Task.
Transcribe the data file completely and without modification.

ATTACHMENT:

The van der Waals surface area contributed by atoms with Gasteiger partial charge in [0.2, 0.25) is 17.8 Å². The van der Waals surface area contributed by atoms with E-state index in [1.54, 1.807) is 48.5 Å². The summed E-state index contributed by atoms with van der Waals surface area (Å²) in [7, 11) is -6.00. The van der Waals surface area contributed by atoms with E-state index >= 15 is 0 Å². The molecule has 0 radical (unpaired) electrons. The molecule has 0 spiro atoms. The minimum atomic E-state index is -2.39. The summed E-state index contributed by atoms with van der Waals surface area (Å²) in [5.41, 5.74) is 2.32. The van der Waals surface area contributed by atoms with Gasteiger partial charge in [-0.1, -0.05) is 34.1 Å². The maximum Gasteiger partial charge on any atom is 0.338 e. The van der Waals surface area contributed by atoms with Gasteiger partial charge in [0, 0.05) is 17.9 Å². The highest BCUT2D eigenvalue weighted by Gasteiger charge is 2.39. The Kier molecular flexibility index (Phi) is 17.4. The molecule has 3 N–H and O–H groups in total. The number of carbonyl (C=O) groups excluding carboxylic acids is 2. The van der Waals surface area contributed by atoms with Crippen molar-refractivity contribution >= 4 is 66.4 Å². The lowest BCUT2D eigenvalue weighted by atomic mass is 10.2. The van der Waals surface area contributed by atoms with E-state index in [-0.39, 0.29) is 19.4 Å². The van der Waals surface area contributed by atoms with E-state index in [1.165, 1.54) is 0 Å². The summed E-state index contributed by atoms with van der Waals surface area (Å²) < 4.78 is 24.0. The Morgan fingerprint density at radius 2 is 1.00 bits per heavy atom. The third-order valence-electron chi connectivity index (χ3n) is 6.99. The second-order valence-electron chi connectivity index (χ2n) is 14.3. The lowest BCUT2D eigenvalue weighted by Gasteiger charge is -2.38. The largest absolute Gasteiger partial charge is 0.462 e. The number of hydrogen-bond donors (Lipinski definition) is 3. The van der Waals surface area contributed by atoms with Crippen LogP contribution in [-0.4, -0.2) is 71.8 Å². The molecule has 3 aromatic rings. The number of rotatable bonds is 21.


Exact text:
The van der Waals surface area contributed by atoms with Gasteiger partial charge in [0.2, 0.25) is 17.8 Å². The van der Waals surface area contributed by atoms with E-state index in [1.54, 1.807) is 48.5 Å². The summed E-state index contributed by atoms with van der Waals surface area (Å²) in [7, 11) is -6.00. The van der Waals surface area contributed by atoms with E-state index >= 15 is 0 Å². The molecule has 0 radical (unpaired) electrons. The molecule has 0 spiro atoms. The minimum atomic E-state index is -2.39. The summed E-state index contributed by atoms with van der Waals surface area (Å²) in [5.41, 5.74) is 2.32. The van der Waals surface area contributed by atoms with Gasteiger partial charge in [-0.1, -0.05) is 34.1 Å². The maximum Gasteiger partial charge on any atom is 0.338 e. The van der Waals surface area contributed by atoms with Gasteiger partial charge in [0, 0.05) is 17.9 Å². The highest BCUT2D eigenvalue weighted by Gasteiger charge is 2.39. The Kier molecular flexibility index (Phi) is 17.4. The molecule has 3 N–H and O–H groups in total. The number of carbonyl (C=O) groups excluding carboxylic acids is 2. The van der Waals surface area contributed by atoms with Crippen molar-refractivity contribution >= 4 is 66.4 Å². The lowest BCUT2D eigenvalue weighted by atomic mass is 10.2. The van der Waals surface area contributed by atoms with E-state index in [-0.39, 0.29) is 19.4 Å². The van der Waals surface area contributed by atoms with E-state index in [1.165, 1.54) is 0 Å². The summed E-state index contributed by atoms with van der Waals surface area (Å²) < 4.78 is 24.0. The Morgan fingerprint density at radius 2 is 1.00 bits per heavy atom. The third-order valence-electron chi connectivity index (χ3n) is 6.99. The second-order valence-electron chi connectivity index (χ2n) is 14.3. The lowest BCUT2D eigenvalue weighted by Gasteiger charge is -2.38. The largest absolute Gasteiger partial charge is 0.462 e. The number of hydrogen-bond donors (Lipinski definition) is 3. The van der Waals surface area contributed by atoms with Crippen LogP contribution in [-0.4, -0.2) is 71.8 Å². The molecule has 3 aromatic rings. The number of rotatable bonds is 21.